I’m admittedly writing to you from a very anxious place. I knew something was wrong when my vision began to come and go at random times and I began to feel pins and needles in my right arm. And when my primary care physician diagnosed me with multiple sclerosis (MS), palliative care was my first thought. I was completely devastated. I had no idea where to begin with my next steps.
Though my doctor specified that it’s in the early stages, I’m still wondering about worst-case scenarios. I feel like I’m still able to do everything I was doing before my diagnosis. So I’m wondering if I really need to pursue palliative care for MS.
I know it’s probably difficult to give me a straight answer without knowing my full medical history, but I can tell you that I don’t feel like I need extra assistance right now. Then again, who knows what could happen tomorrow? Can you give me some insight?
Dear Anxiously Diagnosed,
Thank you for reaching out. It’s understandable to be in a state of shock and worry over your recent diagnosis, but know that you have options. If you’re thinking you may need extra care now or sometime soon, Crossroads Hospice and Palliative Care offers many palliative care resources to help you better understand how we may or may not be able to help you.
To answer your overarching question: No. An MS diagnosis does not automatically mean palliative care is initially needed. To be even more specific: whether or not you need palliative care for multiple sclerosis is entirely dependent on how far along your disease progress is. As you get further along with MS, palliative care can definitely help manage and alleviate your symptoms and should be considered as a viable option to improve your quality of life.
With that said, it seems as though some of your anxiety stems from a common misunderstanding of what palliative care is. At Crossroads, we offer both palliative and hospice care. While they have similarities, they are not the same thing. Both have a common goal of managing a patient’s symptoms and providing the overall support they need for the highest possible quality of life. Hospice care is reserved for patients who have been diagnosed with six months or less to live if their disease progression follows its normal course. Palliative care does not require a terminal diagnosis and can be delivered concurrently with aggressive therapies and therapies that are aimed at cure.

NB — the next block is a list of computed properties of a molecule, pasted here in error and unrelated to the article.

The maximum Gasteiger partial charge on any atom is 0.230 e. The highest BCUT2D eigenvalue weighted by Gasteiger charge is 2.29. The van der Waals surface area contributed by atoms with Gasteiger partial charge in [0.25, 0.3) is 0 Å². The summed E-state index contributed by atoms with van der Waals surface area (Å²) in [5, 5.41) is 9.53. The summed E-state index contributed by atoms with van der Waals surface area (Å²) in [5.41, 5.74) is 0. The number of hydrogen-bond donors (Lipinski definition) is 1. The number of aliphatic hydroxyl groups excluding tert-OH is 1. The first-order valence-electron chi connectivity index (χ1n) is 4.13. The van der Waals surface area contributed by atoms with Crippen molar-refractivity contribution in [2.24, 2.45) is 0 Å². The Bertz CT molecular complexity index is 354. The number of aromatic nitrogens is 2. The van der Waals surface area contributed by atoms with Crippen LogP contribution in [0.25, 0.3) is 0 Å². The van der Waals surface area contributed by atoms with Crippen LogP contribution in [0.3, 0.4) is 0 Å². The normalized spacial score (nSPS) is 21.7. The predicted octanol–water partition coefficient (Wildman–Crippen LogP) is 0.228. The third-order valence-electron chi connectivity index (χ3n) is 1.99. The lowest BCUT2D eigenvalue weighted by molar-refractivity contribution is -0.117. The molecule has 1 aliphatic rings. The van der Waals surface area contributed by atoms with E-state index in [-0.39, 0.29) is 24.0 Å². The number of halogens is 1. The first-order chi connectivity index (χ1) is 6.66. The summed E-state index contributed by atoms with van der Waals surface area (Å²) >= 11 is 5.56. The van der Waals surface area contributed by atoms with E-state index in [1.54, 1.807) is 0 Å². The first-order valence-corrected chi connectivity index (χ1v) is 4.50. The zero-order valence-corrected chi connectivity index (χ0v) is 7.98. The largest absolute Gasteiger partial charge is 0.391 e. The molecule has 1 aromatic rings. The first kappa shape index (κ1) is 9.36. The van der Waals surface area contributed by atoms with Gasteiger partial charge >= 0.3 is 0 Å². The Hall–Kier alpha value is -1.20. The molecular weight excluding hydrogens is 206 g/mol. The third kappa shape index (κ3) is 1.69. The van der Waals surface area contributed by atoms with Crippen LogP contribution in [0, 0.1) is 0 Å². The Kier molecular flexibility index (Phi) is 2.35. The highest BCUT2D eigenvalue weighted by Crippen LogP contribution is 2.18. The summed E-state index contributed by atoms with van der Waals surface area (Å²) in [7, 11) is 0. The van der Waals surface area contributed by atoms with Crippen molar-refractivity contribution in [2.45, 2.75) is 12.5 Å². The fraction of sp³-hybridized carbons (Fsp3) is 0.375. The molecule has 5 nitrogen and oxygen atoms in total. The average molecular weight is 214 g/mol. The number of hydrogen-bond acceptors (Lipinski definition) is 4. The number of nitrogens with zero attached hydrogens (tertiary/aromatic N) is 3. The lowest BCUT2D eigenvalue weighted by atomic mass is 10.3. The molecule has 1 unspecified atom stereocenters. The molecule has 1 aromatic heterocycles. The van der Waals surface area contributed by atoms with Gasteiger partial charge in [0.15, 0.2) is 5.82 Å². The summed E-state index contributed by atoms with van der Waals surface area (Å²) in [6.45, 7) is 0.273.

Since you mentioned your MS still in the early stages, and you feel fine doing the things you’ve always done, you’re probably not in need of that level of assistance at this point in time. Though you are right that there may come a day that you will need it, it might not be as soon as you think. However, you are always welcome and encouraged to reach out to a palliative care professional at any time to obtain more information. This will allow you to make the best choice for you and your condition.
There are different ways you can manage your MS symptoms on your own in your daily life. Keep up with daily exercise and a healthy diet to help preserve your energy throughout the day, but don’t push yourself to do things that require too much energy. Don’t be afraid to ask loved ones to help you out — even if that just means being more understanding when you’re not able to do things as quickly and easily as you could before.
Keep an eye out for some of those symptoms you mentioned, especially a worsening in your vision, increased tingling and numbness, or increased fatigue and weakness. If things start to get worse or you notice a decline in your everyday motor functions such as difficulty in walking or impaired coordination, don’t hesitate to reach out to Crossroads to see how we may be able to help.
DeAnna Looper, RN, CHPN, CHPCA
Chief Compliance Officer
Crossroads Hospice & Palliative Care
For more information on palliative care programs and services, give us a call at 888-564-3405
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